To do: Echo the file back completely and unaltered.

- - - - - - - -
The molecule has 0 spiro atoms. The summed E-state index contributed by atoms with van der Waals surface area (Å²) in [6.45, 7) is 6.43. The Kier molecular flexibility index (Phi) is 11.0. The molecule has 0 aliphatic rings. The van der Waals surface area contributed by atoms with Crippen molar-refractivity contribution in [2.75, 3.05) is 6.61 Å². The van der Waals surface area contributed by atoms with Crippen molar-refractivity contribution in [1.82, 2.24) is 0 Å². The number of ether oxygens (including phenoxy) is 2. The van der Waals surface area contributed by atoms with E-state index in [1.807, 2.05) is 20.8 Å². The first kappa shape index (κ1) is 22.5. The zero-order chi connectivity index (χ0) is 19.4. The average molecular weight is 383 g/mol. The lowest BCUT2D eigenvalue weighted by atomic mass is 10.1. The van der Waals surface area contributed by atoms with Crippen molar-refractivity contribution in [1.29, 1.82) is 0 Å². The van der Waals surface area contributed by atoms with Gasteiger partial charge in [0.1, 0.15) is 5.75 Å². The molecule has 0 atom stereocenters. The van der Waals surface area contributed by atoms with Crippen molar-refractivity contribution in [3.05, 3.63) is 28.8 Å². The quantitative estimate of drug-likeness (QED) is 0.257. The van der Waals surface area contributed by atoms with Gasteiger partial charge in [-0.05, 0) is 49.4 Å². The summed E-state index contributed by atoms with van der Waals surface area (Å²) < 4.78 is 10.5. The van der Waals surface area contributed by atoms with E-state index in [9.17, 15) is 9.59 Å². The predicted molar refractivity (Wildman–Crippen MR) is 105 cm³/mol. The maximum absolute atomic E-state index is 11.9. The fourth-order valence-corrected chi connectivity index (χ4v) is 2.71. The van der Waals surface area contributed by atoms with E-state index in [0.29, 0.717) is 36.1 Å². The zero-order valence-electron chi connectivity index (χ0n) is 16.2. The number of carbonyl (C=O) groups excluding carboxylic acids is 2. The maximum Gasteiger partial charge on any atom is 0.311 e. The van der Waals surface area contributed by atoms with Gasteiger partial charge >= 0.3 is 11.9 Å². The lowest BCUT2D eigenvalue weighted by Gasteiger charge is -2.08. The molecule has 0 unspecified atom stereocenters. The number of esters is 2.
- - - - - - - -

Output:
The molecule has 0 spiro atoms. The summed E-state index contributed by atoms with van der Waals surface area (Å²) in [6.45, 7) is 6.43. The Kier molecular flexibility index (Phi) is 11.0. The molecule has 0 aliphatic rings. The van der Waals surface area contributed by atoms with Crippen molar-refractivity contribution in [2.75, 3.05) is 6.61 Å². The van der Waals surface area contributed by atoms with Crippen molar-refractivity contribution in [1.82, 2.24) is 0 Å². The number of ether oxygens (including phenoxy) is 2. The van der Waals surface area contributed by atoms with E-state index in [1.807, 2.05) is 20.8 Å². The first kappa shape index (κ1) is 22.5. The zero-order chi connectivity index (χ0) is 19.4. The average molecular weight is 383 g/mol. The lowest BCUT2D eigenvalue weighted by atomic mass is 10.1. The van der Waals surface area contributed by atoms with Crippen molar-refractivity contribution in [1.29, 1.82) is 0 Å². The van der Waals surface area contributed by atoms with Gasteiger partial charge in [0.1, 0.15) is 5.75 Å². The molecule has 0 atom stereocenters. The van der Waals surface area contributed by atoms with Crippen molar-refractivity contribution in [3.05, 3.63) is 28.8 Å². The quantitative estimate of drug-likeness (QED) is 0.257. The van der Waals surface area contributed by atoms with Gasteiger partial charge in [-0.05, 0) is 49.4 Å². The summed E-state index contributed by atoms with van der Waals surface area (Å²) < 4.78 is 10.5. The van der Waals surface area contributed by atoms with E-state index in [9.17, 15) is 9.59 Å². The predicted molar refractivity (Wildman–Crippen MR) is 105 cm³/mol. The maximum absolute atomic E-state index is 11.9. The fourth-order valence-corrected chi connectivity index (χ4v) is 2.71. The van der Waals surface area contributed by atoms with E-state index in [0.29, 0.717) is 36.1 Å². The zero-order valence-electron chi connectivity index (χ0n) is 16.2. The number of carbonyl (C=O) groups excluding carboxylic acids is 2. The maximum Gasteiger partial charge on any atom is 0.311 e. The van der Waals surface area contributed by atoms with Gasteiger partial charge >= 0.3 is 11.9 Å². The lowest BCUT2D eigenvalue weighted by Gasteiger charge is -2.08. The molecule has 0 unspecified atom stereocenters. The number of esters is 2.